RED – the MOTTE. Anyone looking out from the castle keep that was built on top must have had a fantastic view of the surrounding countryside.
BLUE – the ramparts of the BAILEY, which had a wooden palisade on top to protect all the buildings inside. You can still see (but not on this photo, sadly) the flattened rectangle of ground where a large hall once stood.
YELLOW – this is where you have to imagine a massive wooden gatehouse.
The site is on a private farm so you can’t usually visit, but yesterday afternoon we seized the rare chance of a guided tour. Fortified with the tea and cakes being served in the church, a large group of people set off in the sunshine to explore the earthworks in the company of an archaeologist. As I know next to nothing about the Normans, I hope I haven’t mangled his explanation too much.
The wooden structures are long gone but the earthworks, which were probably dug by reluctant locals, are brilliantly preserved.
Here’s part of the ditch that surrounds the motte, and although it’s silted up over the last thousand years, it’s still far too deep to see out of. (Note the lone model for scale and the absence of Large Group of People – they really were there, but it seems a bit rude to post pictures of innocent bystanders without their permission.)
William and his followers would have reached the motte via a drawbridge, but modern commoners have to scramble up the side. It’s a lot steeper than it looks.
The reward at the top: a temporary elevation to Queen of the Castle and a grand view of the valley and some dirty rascals down inside the bailey. You can just see the church on the right.
AND… as if that wasn’t a perfect enough afternoon (cake, countryside, sunshine, good company, archaeology) this was how the day drew to a close. Wow.
Nobody could accuse us of being stuck in the past here at Downie Towers. Well… not in the very distant past, anyway. Today we’re venturing into the daringly modern times of the eighteenth century, where events turn out to have some even more up-to-date parallels. I’m delighted to welcome Stephanie Dray and Laura Kamoie, authors of the bestselling America’s First Daughter, to talk about their latest book, My Dear Hamilton.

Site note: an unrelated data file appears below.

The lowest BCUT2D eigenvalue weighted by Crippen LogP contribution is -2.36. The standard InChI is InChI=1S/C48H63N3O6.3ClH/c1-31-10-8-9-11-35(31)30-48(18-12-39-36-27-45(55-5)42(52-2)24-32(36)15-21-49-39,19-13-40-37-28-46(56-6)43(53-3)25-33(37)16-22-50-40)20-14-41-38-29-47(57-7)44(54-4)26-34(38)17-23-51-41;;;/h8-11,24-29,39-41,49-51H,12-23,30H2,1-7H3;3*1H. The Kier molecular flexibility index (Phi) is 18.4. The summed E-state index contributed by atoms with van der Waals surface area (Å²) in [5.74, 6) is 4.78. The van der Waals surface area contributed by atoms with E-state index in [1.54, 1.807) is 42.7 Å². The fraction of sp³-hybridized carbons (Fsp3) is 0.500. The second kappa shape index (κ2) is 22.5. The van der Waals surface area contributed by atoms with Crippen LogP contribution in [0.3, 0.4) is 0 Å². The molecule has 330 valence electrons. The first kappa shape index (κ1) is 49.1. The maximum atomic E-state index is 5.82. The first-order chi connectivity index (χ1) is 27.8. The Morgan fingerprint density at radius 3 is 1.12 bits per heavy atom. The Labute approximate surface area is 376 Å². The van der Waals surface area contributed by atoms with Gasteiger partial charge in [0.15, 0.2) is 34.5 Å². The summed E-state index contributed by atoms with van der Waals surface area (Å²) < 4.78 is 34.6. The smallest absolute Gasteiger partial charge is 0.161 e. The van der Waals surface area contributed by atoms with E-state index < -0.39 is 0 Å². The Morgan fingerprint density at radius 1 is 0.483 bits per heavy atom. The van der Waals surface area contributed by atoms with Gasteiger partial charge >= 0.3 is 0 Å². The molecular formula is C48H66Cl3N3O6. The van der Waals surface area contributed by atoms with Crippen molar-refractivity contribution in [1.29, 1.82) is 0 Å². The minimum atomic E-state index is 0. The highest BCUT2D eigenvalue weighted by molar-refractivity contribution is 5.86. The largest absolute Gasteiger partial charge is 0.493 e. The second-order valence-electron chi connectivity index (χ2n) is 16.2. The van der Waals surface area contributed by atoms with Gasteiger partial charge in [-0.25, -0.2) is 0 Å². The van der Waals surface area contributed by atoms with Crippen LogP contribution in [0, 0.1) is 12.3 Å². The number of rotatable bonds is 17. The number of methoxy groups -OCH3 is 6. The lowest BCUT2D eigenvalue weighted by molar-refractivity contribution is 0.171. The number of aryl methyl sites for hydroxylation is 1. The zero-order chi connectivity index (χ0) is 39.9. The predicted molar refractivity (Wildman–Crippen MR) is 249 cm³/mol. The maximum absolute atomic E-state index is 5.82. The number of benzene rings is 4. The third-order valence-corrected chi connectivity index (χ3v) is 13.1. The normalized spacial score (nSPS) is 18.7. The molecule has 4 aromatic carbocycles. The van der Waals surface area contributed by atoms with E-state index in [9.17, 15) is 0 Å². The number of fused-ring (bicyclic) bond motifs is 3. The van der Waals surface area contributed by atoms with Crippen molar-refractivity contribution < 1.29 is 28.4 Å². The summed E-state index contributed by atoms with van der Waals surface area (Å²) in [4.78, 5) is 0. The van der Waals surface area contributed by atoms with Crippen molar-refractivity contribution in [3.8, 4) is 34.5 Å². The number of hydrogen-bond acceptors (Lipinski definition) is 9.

Me: Can I get an embarrassing confession out of the way at the start? Having failed to pay attention in history lessons, when I first heard the title I thought you must be writing about Emma, lover of Lord Nelson. Of course I feel silly now. News of the hit musical has reached us even down here in the depths of the West Country. But in case any other Britons are wondering – “My Dear Hamilton” is the story of another woman altogether. Can you tell us a bit about Eliza Schuyler Hamilton and why she deserves to be better known?
Stephanie and/or Laura (see how seamlessly they blend together?): Ah, it makes sense that British readers might want to forget our Hamilton, because he was an American Founding Father–probably known as a traitor to your king, if King George stooped to notice him. Alexander Hamilton wasn’t just a pamphleteer and scrappy American soldier, but also the economic architect of America’s modern financial system. And he didn’t do it alone. He had at his side a remarkably intrepid, loyal, and strong wife–Eliza Schuyler Hamilton, one of America’s most important and longest-living Founding Mothers.
Me: Thank you! What is it about Eliza’s story that you think will resonate with modern readers?
Stephanie and Laura: Our modern political world is ugly–and due to the nature of social media, we’re all constantly exposed to rumor, gossip, and various villainies. Eliza’s vulnerability was supercharged. As the wife of a firebrand who clashed with more or less every other Founding Father, Eliza found herself the victim of newspaper attacks and public opprobrium when her husband confessed adultery. In addition, the Hamiltons believed they were caught up in a tangible and immediate fight for the integrity and preservation of the American union, and we were surprised at how many times their fears and struggles seemed to mirror things going on in the modern political arena.